3. 3. 9.2.2 Satellite Infrastructure 9.3 Smart Grids 9.3.1 Electricity Growth Projections For China 9.3.2 Smart Grids – China Investments 9.3.3 State Grid Corporation 10. Georgia 10.1 National Telecom Network 10.1.1 Wireless Local Loop (wll) 10.2 International Infrastructure 11. Hong Kong 11.1 National Infrastructure 11.1.1 Fixed-line And Mobile Phones 11.1.2 Fixed Telecommunications Services – Background 11.1.3 Digital 21 It Strategy 11.2 Fttb/ftth Building Registration Scheme 11.3 International Infrastructure 11.3.1 Submarine Cable Networks 12. India 12.1 National Infrastructure 12.1.1 Overview 12.1.2 Statistics 12.1.3 Background To Network Development 12.1.4 Infrastructure Sharing 12.1.5 Rural And Regional Networks 12.1.6 Fibre Optic Cable Projects 12.1.7 National Optical Fibre Network 12.1.8 Wireless Local Loop (wll) - Background 12.2 Infrastructure Developments 12.2.1 Ip Networks 12.2.2 Next Generation Networks (ngn) 12.3 International Infrastructure 12.3.1 Background 12.3.2 Interconnect Agreements 12.3.3 India-pakistan 12.3.4 International Service Disruption 12.3.5 Submarine Cable Networks 12.3.6 Satellite Communications 13. Indonesia 13.1 National Infrastructure 13.1.1 Overview 13.1.2 Background To Development 13.1.3 Fixed-line Statistics 13.1.4 Infrastructure Development 13.1.5 Joint Operating Service (kso) Ventures – Five-zone Plan 13.1.6 Rural Telephony 13.1.7 Wireless Local Loop (wll) 13.1.8 Telecom Towers 13.2 International Infrastructure 13.2.1 International Gateway Exchanges 13.2.2 Submarine Cable Networks 13.2.3 Satellite Networks 14. Japan 14.1 Infrastructure Developments In Japan 14.1.1 Overview 14.1.2 Stimulus Package For Ict Infrastructure 14.2 Fixed-network Market 14.2.1 Market Background 14.2.2 Myline Carrier Selection Service (css) Asia - Fixed Telecommunications Infrastructure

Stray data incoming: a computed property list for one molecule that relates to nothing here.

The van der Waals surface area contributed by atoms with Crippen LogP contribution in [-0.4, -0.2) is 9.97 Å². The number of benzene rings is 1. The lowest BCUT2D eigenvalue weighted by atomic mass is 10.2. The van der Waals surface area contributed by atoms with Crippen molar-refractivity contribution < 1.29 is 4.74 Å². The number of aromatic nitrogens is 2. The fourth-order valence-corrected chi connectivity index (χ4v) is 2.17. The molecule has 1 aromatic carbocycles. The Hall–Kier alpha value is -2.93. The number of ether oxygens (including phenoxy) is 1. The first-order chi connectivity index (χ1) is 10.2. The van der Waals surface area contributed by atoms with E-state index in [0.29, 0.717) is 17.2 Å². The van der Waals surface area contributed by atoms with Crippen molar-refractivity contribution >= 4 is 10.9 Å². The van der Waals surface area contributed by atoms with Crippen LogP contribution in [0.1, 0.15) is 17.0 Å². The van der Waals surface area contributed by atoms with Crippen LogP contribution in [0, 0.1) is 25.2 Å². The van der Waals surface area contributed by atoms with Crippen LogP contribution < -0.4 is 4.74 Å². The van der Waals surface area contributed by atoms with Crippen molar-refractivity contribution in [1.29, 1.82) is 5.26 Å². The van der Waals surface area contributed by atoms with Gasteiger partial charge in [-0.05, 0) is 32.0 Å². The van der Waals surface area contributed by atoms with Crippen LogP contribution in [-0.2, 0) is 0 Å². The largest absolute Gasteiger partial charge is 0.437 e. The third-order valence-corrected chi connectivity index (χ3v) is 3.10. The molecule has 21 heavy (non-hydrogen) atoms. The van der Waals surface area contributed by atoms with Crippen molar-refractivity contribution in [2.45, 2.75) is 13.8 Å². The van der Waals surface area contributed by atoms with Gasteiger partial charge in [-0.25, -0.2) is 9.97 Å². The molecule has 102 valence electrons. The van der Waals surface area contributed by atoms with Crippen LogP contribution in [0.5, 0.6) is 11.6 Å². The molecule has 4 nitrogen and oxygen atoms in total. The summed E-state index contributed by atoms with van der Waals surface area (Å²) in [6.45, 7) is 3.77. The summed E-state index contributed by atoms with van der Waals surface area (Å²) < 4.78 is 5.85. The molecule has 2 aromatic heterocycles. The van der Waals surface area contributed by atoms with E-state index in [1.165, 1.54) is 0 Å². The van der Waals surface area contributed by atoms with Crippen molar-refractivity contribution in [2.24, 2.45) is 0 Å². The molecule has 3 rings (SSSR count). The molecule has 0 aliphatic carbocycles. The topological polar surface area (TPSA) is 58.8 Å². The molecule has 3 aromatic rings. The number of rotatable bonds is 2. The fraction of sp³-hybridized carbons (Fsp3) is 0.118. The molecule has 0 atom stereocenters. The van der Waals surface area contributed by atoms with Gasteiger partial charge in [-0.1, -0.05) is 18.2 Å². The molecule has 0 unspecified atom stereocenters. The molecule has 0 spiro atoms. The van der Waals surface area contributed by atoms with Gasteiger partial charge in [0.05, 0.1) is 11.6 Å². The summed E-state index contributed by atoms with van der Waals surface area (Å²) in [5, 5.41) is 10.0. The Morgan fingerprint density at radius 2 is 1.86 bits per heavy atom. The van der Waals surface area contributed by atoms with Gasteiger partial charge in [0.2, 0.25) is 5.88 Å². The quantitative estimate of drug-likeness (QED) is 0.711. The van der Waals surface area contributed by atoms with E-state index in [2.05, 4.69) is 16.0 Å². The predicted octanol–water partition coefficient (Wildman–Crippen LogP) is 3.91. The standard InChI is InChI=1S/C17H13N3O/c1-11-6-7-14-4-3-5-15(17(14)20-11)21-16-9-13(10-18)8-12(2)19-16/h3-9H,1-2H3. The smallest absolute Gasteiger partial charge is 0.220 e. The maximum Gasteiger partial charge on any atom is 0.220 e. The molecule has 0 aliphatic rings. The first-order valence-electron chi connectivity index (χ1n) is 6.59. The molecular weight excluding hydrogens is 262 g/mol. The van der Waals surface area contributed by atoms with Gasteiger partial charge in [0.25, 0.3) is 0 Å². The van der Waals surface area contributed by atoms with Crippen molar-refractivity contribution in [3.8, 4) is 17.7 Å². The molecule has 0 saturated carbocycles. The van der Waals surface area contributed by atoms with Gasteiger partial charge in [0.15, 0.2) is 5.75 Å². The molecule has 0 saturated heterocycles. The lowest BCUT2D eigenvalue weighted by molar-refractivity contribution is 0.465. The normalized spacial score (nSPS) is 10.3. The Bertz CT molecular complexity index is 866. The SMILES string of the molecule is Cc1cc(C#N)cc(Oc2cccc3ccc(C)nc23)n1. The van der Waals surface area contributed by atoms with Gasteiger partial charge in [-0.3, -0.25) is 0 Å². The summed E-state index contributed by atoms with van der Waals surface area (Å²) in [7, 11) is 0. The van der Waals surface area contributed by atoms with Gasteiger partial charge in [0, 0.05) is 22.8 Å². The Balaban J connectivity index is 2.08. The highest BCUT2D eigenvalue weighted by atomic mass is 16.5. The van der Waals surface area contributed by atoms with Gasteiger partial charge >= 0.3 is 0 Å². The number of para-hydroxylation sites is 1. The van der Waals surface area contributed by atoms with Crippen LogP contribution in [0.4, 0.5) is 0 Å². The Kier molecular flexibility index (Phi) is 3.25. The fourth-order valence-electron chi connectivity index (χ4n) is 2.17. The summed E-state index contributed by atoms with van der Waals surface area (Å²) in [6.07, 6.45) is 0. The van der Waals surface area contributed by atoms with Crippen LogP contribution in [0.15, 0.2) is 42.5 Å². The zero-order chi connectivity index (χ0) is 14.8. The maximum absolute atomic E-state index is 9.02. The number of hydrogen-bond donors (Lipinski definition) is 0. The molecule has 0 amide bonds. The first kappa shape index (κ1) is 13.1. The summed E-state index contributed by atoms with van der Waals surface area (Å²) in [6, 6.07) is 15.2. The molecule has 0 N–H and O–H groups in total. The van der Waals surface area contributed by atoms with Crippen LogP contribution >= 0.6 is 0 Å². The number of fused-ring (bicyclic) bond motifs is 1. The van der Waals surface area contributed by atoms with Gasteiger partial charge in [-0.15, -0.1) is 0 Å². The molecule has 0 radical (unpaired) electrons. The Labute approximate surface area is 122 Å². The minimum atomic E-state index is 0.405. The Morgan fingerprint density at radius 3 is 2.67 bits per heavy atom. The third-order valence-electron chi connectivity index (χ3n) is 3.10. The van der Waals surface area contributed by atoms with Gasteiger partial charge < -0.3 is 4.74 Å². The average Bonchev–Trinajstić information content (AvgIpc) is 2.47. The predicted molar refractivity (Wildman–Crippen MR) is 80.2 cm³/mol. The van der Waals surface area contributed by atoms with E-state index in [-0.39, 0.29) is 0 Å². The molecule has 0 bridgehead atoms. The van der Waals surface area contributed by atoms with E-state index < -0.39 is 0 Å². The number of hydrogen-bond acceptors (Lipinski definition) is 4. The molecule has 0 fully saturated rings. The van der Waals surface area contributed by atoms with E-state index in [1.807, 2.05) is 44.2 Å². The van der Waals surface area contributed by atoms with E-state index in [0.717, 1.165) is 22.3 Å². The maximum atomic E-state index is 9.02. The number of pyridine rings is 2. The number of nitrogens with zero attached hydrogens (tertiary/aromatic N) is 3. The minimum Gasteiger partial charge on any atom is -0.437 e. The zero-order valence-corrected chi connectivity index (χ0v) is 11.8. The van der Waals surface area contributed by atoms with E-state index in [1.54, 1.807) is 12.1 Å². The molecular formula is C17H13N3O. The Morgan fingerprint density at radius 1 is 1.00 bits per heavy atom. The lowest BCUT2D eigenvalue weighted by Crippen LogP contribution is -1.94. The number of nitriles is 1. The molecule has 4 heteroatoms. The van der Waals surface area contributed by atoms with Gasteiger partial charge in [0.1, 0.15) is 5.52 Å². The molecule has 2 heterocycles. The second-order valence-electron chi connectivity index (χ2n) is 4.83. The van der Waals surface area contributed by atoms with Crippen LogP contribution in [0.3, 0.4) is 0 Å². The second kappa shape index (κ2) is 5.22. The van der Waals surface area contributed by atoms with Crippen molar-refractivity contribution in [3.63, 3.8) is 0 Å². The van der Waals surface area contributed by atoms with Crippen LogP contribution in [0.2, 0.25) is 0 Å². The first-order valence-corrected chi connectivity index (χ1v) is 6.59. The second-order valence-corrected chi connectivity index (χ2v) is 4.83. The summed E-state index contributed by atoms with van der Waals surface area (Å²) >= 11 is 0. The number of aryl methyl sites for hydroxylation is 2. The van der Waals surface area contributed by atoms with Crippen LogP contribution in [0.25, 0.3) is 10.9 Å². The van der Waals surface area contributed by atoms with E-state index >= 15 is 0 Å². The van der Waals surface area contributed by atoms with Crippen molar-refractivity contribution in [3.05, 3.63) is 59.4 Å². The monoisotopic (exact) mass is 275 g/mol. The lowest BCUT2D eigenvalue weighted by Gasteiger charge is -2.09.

4. 4. 14.3 International Infrastructure 14.3.1 Submarine Cables 14.3.2 Satellite 14.4 Other Infrastructure Development 14.4.1 Data Centres 14.4.2 Cloud Computing 14.4.3 High-speed Fibre 14.4.4 Smart Grid 14.4.5 Earthquake Damage: March 2011 14.4.6 Smart City Project For Tsunami-effected Cities In Japan 14.4.7 Solar Power Projects 14.4.8 Internet Exchange Points 15. Kazakhstan 15.1 National 15.1.1 Overview 15.1.2 Ip-based Services 15.1.3 Next Generation Network (ngn) Development 15.1.4 Wireless Local Loop (wll) 15.2 International Infrastructure 15.2.1 Trans Asia-europe (tae) 15.2.2 Satellite Networks 15.2.3 Kazsat Satellite Series 16. Kyrgyzstan 16.1 National Telecom Network 16.1.1 Overview 16.1.2 Fixed-line Statistics 16.2 International Infrastructure 16.2.1 Satellites 16.2.2 Optical Fibre Cable Systems 17. Laos 17.1 National Telecom Network 17.1.1 Overview 17.1.2 Fixed-line Statistics 17.1.3 Optical Fibre Network 17.2 International Infrastructure 17.2.1 Terrestrial Cable Links 17.2.2 Asian Development Bank Backbone Telecommunications Network 17.2.3 Proposed Satellite System 18. Macau 18.1 National Infrastructure 18.2 International Infrastructure 19. Malaysia 19.1 Overview 19.2 National Telecom Network Development 19.2.1 Fixed-line Networks 19.2.2 Sharing / Leasing Of Infrastructure 19.2.3 Fibre Optic Backbones 19.2.4 Next Generation Networks (ngns) 19.3 High-speed Broadband (hsbb) Network 19.3.1 Telekom Malaysia’s Hsbb Project 19.3.2 Other Hsbb Proposals 19.4 International Infrastructure 19.4.1 International Gateways 19.4.2 Malaysia-thailand 19.4.3 Submarine Cable Networks 19.4.4 Submarine System Developments 19.4.5 Proposed Submarine Cable Networks 19.4.6 Asia-pacific Gateway (apg) Cable Asia - Fixed Telecommunications Infrastructure